And Jacob saw that Laban did not regard him as favorably as he did before.

Greatest. Understatement. Ever.

So Jacob answers my question about how the heck his little breeding program worked by claiming he had a vision from God telling him to do it, because God knew that Laban was cheating him. Of course, it doesn’t actually say that Jacob had this dream, just that he says he had that dream. In fact, given that dreams tend to be very carefully narrated in the Bible, coupled with Jacob’s past history, when he only reveals this dream after he’s gotten in trouble for his actions, it comes across as more than a little bit suspicious. Are we supposed to be trusting that Jacob is telling the truth?

But then again, do we entirely care by now? When he decides to let loose his tirade against Laban for everything that he’s done, you can’t help but feel he’s been holding this in, and you can’t help but feel on his side. He works seven years to marry a woman he’s besotted with, gets tricked into marrying someone else, then has to work another seven years to get the first woman he’s wanted, then six years to try to build up a flock of his own after being intentionally undercut by his employer. “I cheated? I ran off without telling you?” says Jacob. “I did what I had to do to get out from under your thumb.” Laban’s behavior as a boss makes my own complaints about hours and days off at work seem like petty concerns in comparison.

I want to look at something else for this chapter, though. It’s this teraphim thing. The NRSV translates them as “household gods,” while the NCT calls them mamorigami no zou, or “figures of guardian deities.” Now, mamorigami (sometimes shugoshin) is a very real word in Japanese that can refer to various Shinto deities or the dharmapalas of Buddhism, but is also a translation of the Roman genius and the idea of a guardian angel. That teraphim were talismans or idols of family deities is a pretty old tradition of translation, since the term is never defined in the text wherever it appears.

Which begs the question, again, of how exclusively this family actually worshiped the LORD. Does Rachel take the figures because she intends to worship them? Or is this some way of cursing her father by removing their protection?

And is the “protective god” in question necessarily some local deity? Could at this point the teraphim have been idols of YHWH? In researching the term a bit, I found out that there’s a later reference to teraphim where that seems to be a possibility. Given that Laban has consulted the LORD in an oracle, recognizes prophetic dreams, and believes the LORD is responsible for all of Jacob’s prosperity, perhaps Laban has become a devotee of YHWH?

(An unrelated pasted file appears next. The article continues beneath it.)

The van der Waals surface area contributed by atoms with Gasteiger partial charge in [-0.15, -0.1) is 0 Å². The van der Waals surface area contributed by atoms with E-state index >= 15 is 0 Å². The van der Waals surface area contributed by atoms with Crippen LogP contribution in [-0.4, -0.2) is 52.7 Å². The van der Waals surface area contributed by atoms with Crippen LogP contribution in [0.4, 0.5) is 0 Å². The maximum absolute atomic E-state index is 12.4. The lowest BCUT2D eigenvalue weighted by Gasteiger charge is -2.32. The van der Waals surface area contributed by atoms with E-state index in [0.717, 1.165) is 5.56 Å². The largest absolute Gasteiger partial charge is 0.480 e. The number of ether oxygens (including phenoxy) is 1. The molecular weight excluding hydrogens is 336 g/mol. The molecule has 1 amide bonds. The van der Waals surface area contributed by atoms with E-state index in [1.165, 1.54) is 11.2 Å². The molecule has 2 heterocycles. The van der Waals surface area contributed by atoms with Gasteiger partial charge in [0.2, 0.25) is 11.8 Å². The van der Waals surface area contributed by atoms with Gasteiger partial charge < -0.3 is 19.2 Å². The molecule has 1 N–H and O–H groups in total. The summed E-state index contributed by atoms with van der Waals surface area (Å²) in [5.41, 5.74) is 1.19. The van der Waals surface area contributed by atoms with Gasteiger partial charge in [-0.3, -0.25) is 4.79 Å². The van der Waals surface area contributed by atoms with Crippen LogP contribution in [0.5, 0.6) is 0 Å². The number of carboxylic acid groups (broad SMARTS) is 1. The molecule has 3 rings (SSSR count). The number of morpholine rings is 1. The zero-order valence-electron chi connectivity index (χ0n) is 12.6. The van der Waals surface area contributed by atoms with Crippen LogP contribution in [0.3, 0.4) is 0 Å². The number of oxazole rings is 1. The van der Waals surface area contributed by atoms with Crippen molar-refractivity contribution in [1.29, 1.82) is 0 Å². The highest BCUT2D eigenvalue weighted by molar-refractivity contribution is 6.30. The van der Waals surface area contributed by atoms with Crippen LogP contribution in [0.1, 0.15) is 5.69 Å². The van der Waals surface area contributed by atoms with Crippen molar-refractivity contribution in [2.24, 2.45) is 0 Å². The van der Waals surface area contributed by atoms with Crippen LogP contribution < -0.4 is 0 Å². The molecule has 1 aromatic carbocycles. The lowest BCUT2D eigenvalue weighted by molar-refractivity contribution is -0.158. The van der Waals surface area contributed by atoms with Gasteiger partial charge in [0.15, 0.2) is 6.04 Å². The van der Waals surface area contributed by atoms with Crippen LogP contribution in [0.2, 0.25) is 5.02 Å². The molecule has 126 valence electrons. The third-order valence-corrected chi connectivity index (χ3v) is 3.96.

In this chapter, Jacob still does not call the LORD his God. He’s “the God of my father” (v 5, 42), “the God of Abraham” (v 42, 53), “the Fear of Isaac” (v 42, 53) and “the God of Nahor” (v 53), but never “my God.” He promised that if God gave him success he’d worship him. What is he waiting for?

What then becomes really interesting is that bit about “the God of Nahor,” who was Abraham’s younger brother and Laban’s grandfather. So perhaps the midrash that claim Abraham’s family also turned to worshiping YHWH have some more evidence in their favor… That also lends credence to the idea that YHWH may have been one of the deities of which Laban had a teraph.

This is all more stuff to keep looking at as I read. I know I’m not alone in thinking that the assumption that everyone went straight from polytheism to total exclusive monotheism isn’t upheld in the text itself, much less archeology.

The Japanese: gomakasu “to swindle” (v 1), taido “attitude,” izen “formerly” (v 2), gai o kawaeru “to be done harm” (v 7), tsugau “to mate, to pair off” (v 10), shiuchi “ill treatment, disservice” (v 12), shigyou “inheritance,” and not the usual word for it, it took some digging (v 14), tsugerareru “to be told” (v 16), hikiiru “to lead” (v 23), kokoro ni tomeru “keep in mind” (v 24), hidoi me ni awaseru “to make someone have a bad time” (v 29), haihan “go against, contradict” (v 36), umisokoneru “to miss out on giving birth,” i.e. miscarry (v 38), benshou “compensation” (v 39), shibashiba “frequently,” mousho “fierce heat,” gokkan “freezing cold” (v 40), rouku “labor, hardship,” satosu “to admonish” (v 42), shouko to naru “to bear witness” (v 44), miharu “to guard, to watch over” (v 49), shounin “witness” (v 50).

Gokkan is going to be very useful as winter approaches on me here in the Land of No Central Heating.